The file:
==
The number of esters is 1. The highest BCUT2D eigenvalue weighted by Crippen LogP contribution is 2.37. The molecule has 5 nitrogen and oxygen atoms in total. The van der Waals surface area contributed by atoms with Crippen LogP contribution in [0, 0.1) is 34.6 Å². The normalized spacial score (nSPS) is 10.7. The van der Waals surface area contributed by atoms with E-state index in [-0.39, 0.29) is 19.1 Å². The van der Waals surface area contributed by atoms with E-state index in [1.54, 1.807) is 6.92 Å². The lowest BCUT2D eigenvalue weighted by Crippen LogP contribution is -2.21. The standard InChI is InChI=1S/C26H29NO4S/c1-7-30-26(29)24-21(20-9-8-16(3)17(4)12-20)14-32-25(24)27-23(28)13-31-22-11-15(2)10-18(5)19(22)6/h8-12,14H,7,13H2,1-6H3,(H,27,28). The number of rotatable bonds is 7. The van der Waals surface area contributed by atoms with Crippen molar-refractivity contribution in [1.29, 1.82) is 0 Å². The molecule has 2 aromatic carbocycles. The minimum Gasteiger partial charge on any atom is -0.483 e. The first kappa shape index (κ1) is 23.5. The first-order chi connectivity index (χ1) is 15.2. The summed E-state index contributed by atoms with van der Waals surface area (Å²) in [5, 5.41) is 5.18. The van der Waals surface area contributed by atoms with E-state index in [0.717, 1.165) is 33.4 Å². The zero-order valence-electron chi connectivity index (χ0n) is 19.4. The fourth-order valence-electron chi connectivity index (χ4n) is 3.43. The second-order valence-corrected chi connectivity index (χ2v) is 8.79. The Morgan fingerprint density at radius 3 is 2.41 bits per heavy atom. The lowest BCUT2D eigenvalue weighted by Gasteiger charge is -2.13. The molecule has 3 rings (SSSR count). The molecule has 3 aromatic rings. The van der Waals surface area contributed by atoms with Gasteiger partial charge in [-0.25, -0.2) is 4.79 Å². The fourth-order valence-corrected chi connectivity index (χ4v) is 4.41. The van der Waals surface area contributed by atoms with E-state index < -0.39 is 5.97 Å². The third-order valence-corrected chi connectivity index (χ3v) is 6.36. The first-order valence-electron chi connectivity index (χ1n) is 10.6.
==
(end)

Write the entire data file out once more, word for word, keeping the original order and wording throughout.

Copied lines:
The number of esters is 1. The highest BCUT2D eigenvalue weighted by Crippen LogP contribution is 2.37. The molecule has 5 nitrogen and oxygen atoms in total. The van der Waals surface area contributed by atoms with Crippen LogP contribution in [0, 0.1) is 34.6 Å². The normalized spacial score (nSPS) is 10.7. The van der Waals surface area contributed by atoms with E-state index in [-0.39, 0.29) is 19.1 Å². The van der Waals surface area contributed by atoms with E-state index in [1.54, 1.807) is 6.92 Å². The lowest BCUT2D eigenvalue weighted by Crippen LogP contribution is -2.21. The standard InChI is InChI=1S/C26H29NO4S/c1-7-30-26(29)24-21(20-9-8-16(3)17(4)12-20)14-32-25(24)27-23(28)13-31-22-11-15(2)10-18(5)19(22)6/h8-12,14H,7,13H2,1-6H3,(H,27,28). The number of rotatable bonds is 7. The van der Waals surface area contributed by atoms with Crippen molar-refractivity contribution in [1.29, 1.82) is 0 Å². The molecule has 2 aromatic carbocycles. The minimum Gasteiger partial charge on any atom is -0.483 e. The first kappa shape index (κ1) is 23.5. The first-order chi connectivity index (χ1) is 15.2. The summed E-state index contributed by atoms with van der Waals surface area (Å²) in [5, 5.41) is 5.18. The van der Waals surface area contributed by atoms with E-state index in [0.717, 1.165) is 33.4 Å². The zero-order valence-electron chi connectivity index (χ0n) is 19.4. The fourth-order valence-electron chi connectivity index (χ4n) is 3.43. The second-order valence-corrected chi connectivity index (χ2v) is 8.79. The Morgan fingerprint density at radius 3 is 2.41 bits per heavy atom. The lowest BCUT2D eigenvalue weighted by Gasteiger charge is -2.13. The molecule has 3 rings (SSSR count). The molecule has 3 aromatic rings. The van der Waals surface area contributed by atoms with Gasteiger partial charge in [-0.25, -0.2) is 4.79 Å². The fourth-order valence-corrected chi connectivity index (χ4v) is 4.41. The van der Waals surface area contributed by atoms with E-state index < -0.39 is 5.97 Å². The third-order valence-corrected chi connectivity index (χ3v) is 6.36. The first-order valence-electron chi connectivity index (χ1n) is 10.6.